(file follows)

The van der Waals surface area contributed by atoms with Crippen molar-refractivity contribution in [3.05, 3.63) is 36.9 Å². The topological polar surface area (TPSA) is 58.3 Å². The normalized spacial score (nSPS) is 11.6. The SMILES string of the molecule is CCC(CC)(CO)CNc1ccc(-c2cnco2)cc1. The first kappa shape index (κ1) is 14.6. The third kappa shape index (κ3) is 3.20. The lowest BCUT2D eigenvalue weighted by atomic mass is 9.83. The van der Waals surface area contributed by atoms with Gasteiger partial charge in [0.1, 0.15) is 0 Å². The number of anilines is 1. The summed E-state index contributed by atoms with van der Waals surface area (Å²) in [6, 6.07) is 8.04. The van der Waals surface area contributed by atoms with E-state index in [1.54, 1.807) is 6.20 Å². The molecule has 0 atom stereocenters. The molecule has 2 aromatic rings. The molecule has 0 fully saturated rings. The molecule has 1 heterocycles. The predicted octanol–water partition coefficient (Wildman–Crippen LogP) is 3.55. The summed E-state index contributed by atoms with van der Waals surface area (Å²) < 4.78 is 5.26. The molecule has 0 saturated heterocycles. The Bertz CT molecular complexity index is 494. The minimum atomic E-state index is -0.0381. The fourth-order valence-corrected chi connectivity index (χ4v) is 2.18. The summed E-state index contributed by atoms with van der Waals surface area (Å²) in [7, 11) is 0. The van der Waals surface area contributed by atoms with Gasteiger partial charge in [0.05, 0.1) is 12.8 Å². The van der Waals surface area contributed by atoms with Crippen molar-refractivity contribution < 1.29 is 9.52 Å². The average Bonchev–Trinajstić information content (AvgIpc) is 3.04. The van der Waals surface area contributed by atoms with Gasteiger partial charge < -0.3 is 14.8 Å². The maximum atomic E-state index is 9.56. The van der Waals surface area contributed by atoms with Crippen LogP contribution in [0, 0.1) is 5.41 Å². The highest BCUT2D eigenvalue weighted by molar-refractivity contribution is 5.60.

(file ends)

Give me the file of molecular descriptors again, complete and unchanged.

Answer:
The van der Waals surface area contributed by atoms with Crippen molar-refractivity contribution in [3.05, 3.63) is 36.9 Å². The topological polar surface area (TPSA) is 58.3 Å². The normalized spacial score (nSPS) is 11.6. The SMILES string of the molecule is CCC(CC)(CO)CNc1ccc(-c2cnco2)cc1. The first kappa shape index (κ1) is 14.6. The third kappa shape index (κ3) is 3.20. The lowest BCUT2D eigenvalue weighted by atomic mass is 9.83. The van der Waals surface area contributed by atoms with Gasteiger partial charge in [0.1, 0.15) is 0 Å². The number of anilines is 1. The summed E-state index contributed by atoms with van der Waals surface area (Å²) in [6, 6.07) is 8.04. The van der Waals surface area contributed by atoms with E-state index in [1.54, 1.807) is 6.20 Å². The molecule has 0 atom stereocenters. The molecule has 2 aromatic rings. The molecule has 0 fully saturated rings. The molecule has 1 heterocycles. The predicted octanol–water partition coefficient (Wildman–Crippen LogP) is 3.55. The summed E-state index contributed by atoms with van der Waals surface area (Å²) < 4.78 is 5.26. The molecule has 0 saturated heterocycles. The Bertz CT molecular complexity index is 494. The minimum atomic E-state index is -0.0381. The fourth-order valence-corrected chi connectivity index (χ4v) is 2.18. The summed E-state index contributed by atoms with van der Waals surface area (Å²) in [7, 11) is 0. The van der Waals surface area contributed by atoms with Gasteiger partial charge in [0.05, 0.1) is 12.8 Å². The van der Waals surface area contributed by atoms with Crippen molar-refractivity contribution < 1.29 is 9.52 Å². The average Bonchev–Trinajstić information content (AvgIpc) is 3.04. The van der Waals surface area contributed by atoms with Gasteiger partial charge < -0.3 is 14.8 Å². The maximum atomic E-state index is 9.56. The van der Waals surface area contributed by atoms with Crippen LogP contribution in [0, 0.1) is 5.41 Å². The highest BCUT2D eigenvalue weighted by molar-refractivity contribution is 5.60.